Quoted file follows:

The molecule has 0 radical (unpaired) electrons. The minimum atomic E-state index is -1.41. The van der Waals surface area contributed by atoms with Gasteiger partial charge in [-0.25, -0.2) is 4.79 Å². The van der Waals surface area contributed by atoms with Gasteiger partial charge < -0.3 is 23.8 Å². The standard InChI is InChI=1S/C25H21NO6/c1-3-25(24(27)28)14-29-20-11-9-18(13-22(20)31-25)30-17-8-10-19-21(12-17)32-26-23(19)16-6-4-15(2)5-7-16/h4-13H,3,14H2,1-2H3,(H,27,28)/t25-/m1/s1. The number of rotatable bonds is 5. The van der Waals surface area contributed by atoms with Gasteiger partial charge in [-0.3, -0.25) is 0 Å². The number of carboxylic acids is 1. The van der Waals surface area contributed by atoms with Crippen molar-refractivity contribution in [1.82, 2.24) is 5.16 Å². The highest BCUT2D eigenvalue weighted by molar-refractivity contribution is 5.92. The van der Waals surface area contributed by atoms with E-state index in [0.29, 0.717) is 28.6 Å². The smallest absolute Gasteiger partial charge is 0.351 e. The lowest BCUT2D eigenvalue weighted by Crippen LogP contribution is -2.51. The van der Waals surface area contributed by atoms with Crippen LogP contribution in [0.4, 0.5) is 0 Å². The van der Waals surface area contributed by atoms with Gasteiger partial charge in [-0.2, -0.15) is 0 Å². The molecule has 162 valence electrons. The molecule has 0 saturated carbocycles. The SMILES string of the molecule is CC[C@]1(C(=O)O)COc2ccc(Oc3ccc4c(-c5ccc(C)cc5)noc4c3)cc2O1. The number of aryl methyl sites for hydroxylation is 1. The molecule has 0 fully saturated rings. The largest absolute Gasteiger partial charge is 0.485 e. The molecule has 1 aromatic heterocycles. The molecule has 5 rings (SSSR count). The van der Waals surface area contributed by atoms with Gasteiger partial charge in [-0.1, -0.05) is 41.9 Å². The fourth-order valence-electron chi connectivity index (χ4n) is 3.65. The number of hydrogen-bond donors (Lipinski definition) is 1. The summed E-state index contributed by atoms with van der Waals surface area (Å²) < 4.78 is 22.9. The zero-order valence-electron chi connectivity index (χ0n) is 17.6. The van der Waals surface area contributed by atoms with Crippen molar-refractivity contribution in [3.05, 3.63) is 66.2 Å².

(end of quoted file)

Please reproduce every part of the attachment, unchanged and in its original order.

The molecule has 0 radical (unpaired) electrons. The minimum atomic E-state index is -1.41. The van der Waals surface area contributed by atoms with Gasteiger partial charge in [-0.25, -0.2) is 4.79 Å². The van der Waals surface area contributed by atoms with Gasteiger partial charge < -0.3 is 23.8 Å². The standard InChI is InChI=1S/C25H21NO6/c1-3-25(24(27)28)14-29-20-11-9-18(13-22(20)31-25)30-17-8-10-19-21(12-17)32-26-23(19)16-6-4-15(2)5-7-16/h4-13H,3,14H2,1-2H3,(H,27,28)/t25-/m1/s1. The number of rotatable bonds is 5. The van der Waals surface area contributed by atoms with Gasteiger partial charge in [-0.3, -0.25) is 0 Å². The number of carboxylic acids is 1. The van der Waals surface area contributed by atoms with Crippen molar-refractivity contribution in [1.82, 2.24) is 5.16 Å². The highest BCUT2D eigenvalue weighted by molar-refractivity contribution is 5.92. The van der Waals surface area contributed by atoms with E-state index in [0.29, 0.717) is 28.6 Å². The smallest absolute Gasteiger partial charge is 0.351 e. The lowest BCUT2D eigenvalue weighted by Crippen LogP contribution is -2.51. The van der Waals surface area contributed by atoms with Crippen LogP contribution in [0.4, 0.5) is 0 Å². The van der Waals surface area contributed by atoms with Gasteiger partial charge in [-0.2, -0.15) is 0 Å². The molecule has 162 valence electrons. The molecule has 0 saturated carbocycles. The SMILES string of the molecule is CC[C@]1(C(=O)O)COc2ccc(Oc3ccc4c(-c5ccc(C)cc5)noc4c3)cc2O1. The number of aryl methyl sites for hydroxylation is 1. The molecule has 0 fully saturated rings. The largest absolute Gasteiger partial charge is 0.485 e. The molecule has 1 aromatic heterocycles. The molecule has 5 rings (SSSR count). The van der Waals surface area contributed by atoms with Gasteiger partial charge in [-0.1, -0.05) is 41.9 Å². The fourth-order valence-electron chi connectivity index (χ4n) is 3.65. The number of hydrogen-bond donors (Lipinski definition) is 1. The summed E-state index contributed by atoms with van der Waals surface area (Å²) < 4.78 is 22.9. The zero-order valence-electron chi connectivity index (χ0n) is 17.6. The van der Waals surface area contributed by atoms with Crippen molar-refractivity contribution in [3.05, 3.63) is 66.2 Å².